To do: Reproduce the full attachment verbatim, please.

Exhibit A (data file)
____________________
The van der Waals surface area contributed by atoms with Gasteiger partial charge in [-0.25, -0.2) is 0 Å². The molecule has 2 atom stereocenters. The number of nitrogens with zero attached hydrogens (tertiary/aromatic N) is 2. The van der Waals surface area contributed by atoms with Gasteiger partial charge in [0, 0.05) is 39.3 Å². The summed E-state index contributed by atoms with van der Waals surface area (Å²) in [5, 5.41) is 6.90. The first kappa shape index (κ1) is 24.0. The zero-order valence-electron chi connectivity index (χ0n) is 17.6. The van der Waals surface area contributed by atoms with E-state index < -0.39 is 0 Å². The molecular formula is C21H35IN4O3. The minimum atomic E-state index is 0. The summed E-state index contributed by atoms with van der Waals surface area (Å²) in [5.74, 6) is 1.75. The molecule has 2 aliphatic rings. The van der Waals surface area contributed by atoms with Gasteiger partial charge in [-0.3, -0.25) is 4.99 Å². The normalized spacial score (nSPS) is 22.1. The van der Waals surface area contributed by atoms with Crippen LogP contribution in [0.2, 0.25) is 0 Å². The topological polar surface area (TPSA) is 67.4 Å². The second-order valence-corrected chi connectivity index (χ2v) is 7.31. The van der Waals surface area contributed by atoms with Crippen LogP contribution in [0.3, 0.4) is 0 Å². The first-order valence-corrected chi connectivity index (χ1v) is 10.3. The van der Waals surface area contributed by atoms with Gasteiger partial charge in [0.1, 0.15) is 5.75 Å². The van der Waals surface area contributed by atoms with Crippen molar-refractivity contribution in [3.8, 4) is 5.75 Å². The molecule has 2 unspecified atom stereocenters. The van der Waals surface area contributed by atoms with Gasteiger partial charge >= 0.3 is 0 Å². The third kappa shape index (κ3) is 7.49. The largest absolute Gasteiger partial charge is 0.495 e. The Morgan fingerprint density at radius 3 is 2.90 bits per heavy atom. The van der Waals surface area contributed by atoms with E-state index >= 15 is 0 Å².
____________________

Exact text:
The van der Waals surface area contributed by atoms with Gasteiger partial charge in [-0.25, -0.2) is 0 Å². The molecule has 2 atom stereocenters. The number of nitrogens with zero attached hydrogens (tertiary/aromatic N) is 2. The van der Waals surface area contributed by atoms with Gasteiger partial charge in [0, 0.05) is 39.3 Å². The summed E-state index contributed by atoms with van der Waals surface area (Å²) in [5, 5.41) is 6.90. The first kappa shape index (κ1) is 24.0. The zero-order valence-electron chi connectivity index (χ0n) is 17.6. The van der Waals surface area contributed by atoms with E-state index < -0.39 is 0 Å². The molecular formula is C21H35IN4O3. The minimum atomic E-state index is 0. The summed E-state index contributed by atoms with van der Waals surface area (Å²) in [5.74, 6) is 1.75. The molecule has 2 aliphatic rings. The van der Waals surface area contributed by atoms with Gasteiger partial charge in [-0.3, -0.25) is 4.99 Å². The normalized spacial score (nSPS) is 22.1. The van der Waals surface area contributed by atoms with Crippen LogP contribution in [0.2, 0.25) is 0 Å². The topological polar surface area (TPSA) is 67.4 Å². The second-order valence-corrected chi connectivity index (χ2v) is 7.31. The van der Waals surface area contributed by atoms with Crippen LogP contribution in [0.3, 0.4) is 0 Å². The first-order valence-corrected chi connectivity index (χ1v) is 10.3. The van der Waals surface area contributed by atoms with Gasteiger partial charge in [0.1, 0.15) is 5.75 Å². The van der Waals surface area contributed by atoms with Crippen molar-refractivity contribution in [3.8, 4) is 5.75 Å². The molecule has 2 unspecified atom stereocenters. The van der Waals surface area contributed by atoms with Gasteiger partial charge >= 0.3 is 0 Å². The third kappa shape index (κ3) is 7.49. The largest absolute Gasteiger partial charge is 0.495 e. The Morgan fingerprint density at radius 3 is 2.90 bits per heavy atom. The van der Waals surface area contributed by atoms with E-state index >= 15 is 0 Å².